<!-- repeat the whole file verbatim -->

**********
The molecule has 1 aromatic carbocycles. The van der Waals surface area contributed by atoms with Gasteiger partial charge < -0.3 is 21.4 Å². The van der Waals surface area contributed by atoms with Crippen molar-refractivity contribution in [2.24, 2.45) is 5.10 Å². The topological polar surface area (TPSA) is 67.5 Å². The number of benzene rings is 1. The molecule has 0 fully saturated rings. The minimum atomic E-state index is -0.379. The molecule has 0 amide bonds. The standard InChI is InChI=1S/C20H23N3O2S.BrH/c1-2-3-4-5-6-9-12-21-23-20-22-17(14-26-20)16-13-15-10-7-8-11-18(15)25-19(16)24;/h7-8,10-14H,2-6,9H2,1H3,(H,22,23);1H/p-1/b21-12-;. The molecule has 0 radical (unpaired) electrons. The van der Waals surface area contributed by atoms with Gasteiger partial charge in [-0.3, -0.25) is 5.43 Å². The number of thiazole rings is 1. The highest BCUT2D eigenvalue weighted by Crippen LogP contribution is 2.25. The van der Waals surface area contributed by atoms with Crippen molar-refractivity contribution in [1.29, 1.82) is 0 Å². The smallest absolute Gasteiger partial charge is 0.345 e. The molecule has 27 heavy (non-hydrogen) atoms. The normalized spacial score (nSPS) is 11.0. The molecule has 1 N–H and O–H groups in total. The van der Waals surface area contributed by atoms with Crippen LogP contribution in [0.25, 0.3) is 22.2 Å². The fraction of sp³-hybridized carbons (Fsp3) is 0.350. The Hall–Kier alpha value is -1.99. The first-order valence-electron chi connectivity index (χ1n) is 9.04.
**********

The molecule has 1 aromatic carbocycles. The van der Waals surface area contributed by atoms with Gasteiger partial charge < -0.3 is 21.4 Å². The van der Waals surface area contributed by atoms with Crippen molar-refractivity contribution in [2.24, 2.45) is 5.10 Å². The topological polar surface area (TPSA) is 67.5 Å². The number of benzene rings is 1. The molecule has 0 fully saturated rings. The minimum atomic E-state index is -0.379. The molecule has 0 amide bonds. The standard InChI is InChI=1S/C20H23N3O2S.BrH/c1-2-3-4-5-6-9-12-21-23-20-22-17(14-26-20)16-13-15-10-7-8-11-18(15)25-19(16)24;/h7-8,10-14H,2-6,9H2,1H3,(H,22,23);1H/p-1/b21-12-;. The molecule has 0 radical (unpaired) electrons. The van der Waals surface area contributed by atoms with Gasteiger partial charge in [-0.3, -0.25) is 5.43 Å². The number of thiazole rings is 1. The highest BCUT2D eigenvalue weighted by Crippen LogP contribution is 2.25. The van der Waals surface area contributed by atoms with Crippen molar-refractivity contribution in [1.29, 1.82) is 0 Å². The smallest absolute Gasteiger partial charge is 0.345 e. The molecule has 27 heavy (non-hydrogen) atoms. The normalized spacial score (nSPS) is 11.0. The molecule has 1 N–H and O–H groups in total. The van der Waals surface area contributed by atoms with Crippen LogP contribution in [0.25, 0.3) is 22.2 Å². The fraction of sp³-hybridized carbons (Fsp3) is 0.350. The Hall–Kier alpha value is -1.99. The first-order valence-electron chi connectivity index (χ1n) is 9.04.